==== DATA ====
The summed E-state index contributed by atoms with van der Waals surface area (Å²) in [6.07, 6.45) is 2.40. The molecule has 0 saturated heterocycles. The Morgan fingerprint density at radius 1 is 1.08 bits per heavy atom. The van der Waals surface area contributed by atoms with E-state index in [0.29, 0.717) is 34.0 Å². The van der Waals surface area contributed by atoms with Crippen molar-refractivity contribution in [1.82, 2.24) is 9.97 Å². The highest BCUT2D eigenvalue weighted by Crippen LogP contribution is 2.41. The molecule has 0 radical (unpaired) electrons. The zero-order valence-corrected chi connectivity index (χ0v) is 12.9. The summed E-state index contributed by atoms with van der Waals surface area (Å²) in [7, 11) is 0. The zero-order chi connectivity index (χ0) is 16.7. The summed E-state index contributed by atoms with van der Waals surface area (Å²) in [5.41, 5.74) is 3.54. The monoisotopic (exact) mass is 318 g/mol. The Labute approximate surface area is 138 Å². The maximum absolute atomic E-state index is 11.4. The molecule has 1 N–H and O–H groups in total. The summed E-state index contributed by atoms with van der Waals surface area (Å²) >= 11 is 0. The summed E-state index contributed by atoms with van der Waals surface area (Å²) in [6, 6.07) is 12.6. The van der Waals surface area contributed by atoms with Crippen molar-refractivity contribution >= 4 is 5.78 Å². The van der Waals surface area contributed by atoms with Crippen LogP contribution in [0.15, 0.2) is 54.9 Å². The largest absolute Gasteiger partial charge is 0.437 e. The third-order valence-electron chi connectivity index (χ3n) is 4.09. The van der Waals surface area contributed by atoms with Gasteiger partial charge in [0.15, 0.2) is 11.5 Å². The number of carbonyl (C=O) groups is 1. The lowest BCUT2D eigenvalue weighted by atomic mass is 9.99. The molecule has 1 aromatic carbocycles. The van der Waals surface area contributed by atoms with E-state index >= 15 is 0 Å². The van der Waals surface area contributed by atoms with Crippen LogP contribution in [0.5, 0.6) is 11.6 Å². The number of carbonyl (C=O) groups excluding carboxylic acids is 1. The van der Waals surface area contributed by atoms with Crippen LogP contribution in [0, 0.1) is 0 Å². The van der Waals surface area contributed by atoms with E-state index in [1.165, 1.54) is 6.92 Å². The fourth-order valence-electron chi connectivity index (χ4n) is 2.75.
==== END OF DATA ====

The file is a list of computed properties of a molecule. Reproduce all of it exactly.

The summed E-state index contributed by atoms with van der Waals surface area (Å²) in [6.07, 6.45) is 2.40. The molecule has 0 saturated heterocycles. The Morgan fingerprint density at radius 1 is 1.08 bits per heavy atom. The van der Waals surface area contributed by atoms with E-state index in [0.29, 0.717) is 34.0 Å². The van der Waals surface area contributed by atoms with Crippen molar-refractivity contribution in [1.82, 2.24) is 9.97 Å². The highest BCUT2D eigenvalue weighted by Crippen LogP contribution is 2.41. The molecule has 0 radical (unpaired) electrons. The zero-order valence-corrected chi connectivity index (χ0v) is 12.9. The summed E-state index contributed by atoms with van der Waals surface area (Å²) in [7, 11) is 0. The zero-order chi connectivity index (χ0) is 16.7. The summed E-state index contributed by atoms with van der Waals surface area (Å²) in [5.41, 5.74) is 3.54. The monoisotopic (exact) mass is 318 g/mol. The Labute approximate surface area is 138 Å². The maximum absolute atomic E-state index is 11.4. The molecule has 1 N–H and O–H groups in total. The summed E-state index contributed by atoms with van der Waals surface area (Å²) >= 11 is 0. The summed E-state index contributed by atoms with van der Waals surface area (Å²) in [6, 6.07) is 12.6. The van der Waals surface area contributed by atoms with Crippen molar-refractivity contribution >= 4 is 5.78 Å². The van der Waals surface area contributed by atoms with Crippen LogP contribution in [0.15, 0.2) is 54.9 Å². The largest absolute Gasteiger partial charge is 0.437 e. The third-order valence-electron chi connectivity index (χ3n) is 4.09. The van der Waals surface area contributed by atoms with Gasteiger partial charge in [0.15, 0.2) is 11.5 Å². The number of carbonyl (C=O) groups is 1. The lowest BCUT2D eigenvalue weighted by atomic mass is 9.99. The molecule has 1 aromatic carbocycles. The van der Waals surface area contributed by atoms with E-state index >= 15 is 0 Å². The van der Waals surface area contributed by atoms with Crippen LogP contribution in [0.5, 0.6) is 11.6 Å². The number of carbonyl (C=O) groups excluding carboxylic acids is 1. The van der Waals surface area contributed by atoms with Crippen LogP contribution in [0, 0.1) is 0 Å². The van der Waals surface area contributed by atoms with E-state index in [1.165, 1.54) is 6.92 Å². The fourth-order valence-electron chi connectivity index (χ4n) is 2.75.